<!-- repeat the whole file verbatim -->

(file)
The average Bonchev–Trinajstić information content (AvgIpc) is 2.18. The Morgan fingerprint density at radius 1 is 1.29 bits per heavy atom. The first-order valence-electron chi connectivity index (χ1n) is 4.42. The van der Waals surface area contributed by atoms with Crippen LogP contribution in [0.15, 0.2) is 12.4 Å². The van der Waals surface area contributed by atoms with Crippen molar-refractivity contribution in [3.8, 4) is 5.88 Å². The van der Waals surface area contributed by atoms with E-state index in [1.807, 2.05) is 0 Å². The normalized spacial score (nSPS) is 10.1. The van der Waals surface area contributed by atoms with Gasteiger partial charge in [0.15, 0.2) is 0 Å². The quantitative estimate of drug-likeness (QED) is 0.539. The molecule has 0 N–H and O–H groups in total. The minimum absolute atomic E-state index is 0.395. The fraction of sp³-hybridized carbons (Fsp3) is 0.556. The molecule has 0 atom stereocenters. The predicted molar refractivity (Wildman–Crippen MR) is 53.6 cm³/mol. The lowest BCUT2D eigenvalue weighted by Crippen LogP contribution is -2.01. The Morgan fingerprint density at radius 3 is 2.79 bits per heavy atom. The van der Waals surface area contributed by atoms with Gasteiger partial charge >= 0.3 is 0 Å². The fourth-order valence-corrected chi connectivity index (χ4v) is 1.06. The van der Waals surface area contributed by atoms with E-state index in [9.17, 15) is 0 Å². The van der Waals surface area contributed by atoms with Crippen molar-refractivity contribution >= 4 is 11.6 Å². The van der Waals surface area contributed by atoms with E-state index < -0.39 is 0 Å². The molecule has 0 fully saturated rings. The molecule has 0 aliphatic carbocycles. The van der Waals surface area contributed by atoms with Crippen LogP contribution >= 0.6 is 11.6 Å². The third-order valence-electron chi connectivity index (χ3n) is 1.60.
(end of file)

The average Bonchev–Trinajstić information content (AvgIpc) is 2.18. The Morgan fingerprint density at radius 1 is 1.29 bits per heavy atom. The first-order valence-electron chi connectivity index (χ1n) is 4.42. The van der Waals surface area contributed by atoms with Crippen LogP contribution in [0.15, 0.2) is 12.4 Å². The van der Waals surface area contributed by atoms with Crippen molar-refractivity contribution in [3.8, 4) is 5.88 Å². The van der Waals surface area contributed by atoms with E-state index in [1.807, 2.05) is 0 Å². The normalized spacial score (nSPS) is 10.1. The van der Waals surface area contributed by atoms with Gasteiger partial charge in [0.15, 0.2) is 0 Å². The quantitative estimate of drug-likeness (QED) is 0.539. The molecule has 0 N–H and O–H groups in total. The minimum absolute atomic E-state index is 0.395. The fraction of sp³-hybridized carbons (Fsp3) is 0.556. The molecule has 0 atom stereocenters. The predicted molar refractivity (Wildman–Crippen MR) is 53.6 cm³/mol. The lowest BCUT2D eigenvalue weighted by Crippen LogP contribution is -2.01. The Morgan fingerprint density at radius 3 is 2.79 bits per heavy atom. The van der Waals surface area contributed by atoms with Gasteiger partial charge >= 0.3 is 0 Å². The fourth-order valence-corrected chi connectivity index (χ4v) is 1.06. The van der Waals surface area contributed by atoms with E-state index in [9.17, 15) is 0 Å². The van der Waals surface area contributed by atoms with Crippen molar-refractivity contribution >= 4 is 11.6 Å². The van der Waals surface area contributed by atoms with E-state index < -0.39 is 0 Å². The molecule has 0 fully saturated rings. The molecule has 0 aliphatic carbocycles. The van der Waals surface area contributed by atoms with Crippen LogP contribution >= 0.6 is 11.6 Å². The third-order valence-electron chi connectivity index (χ3n) is 1.60.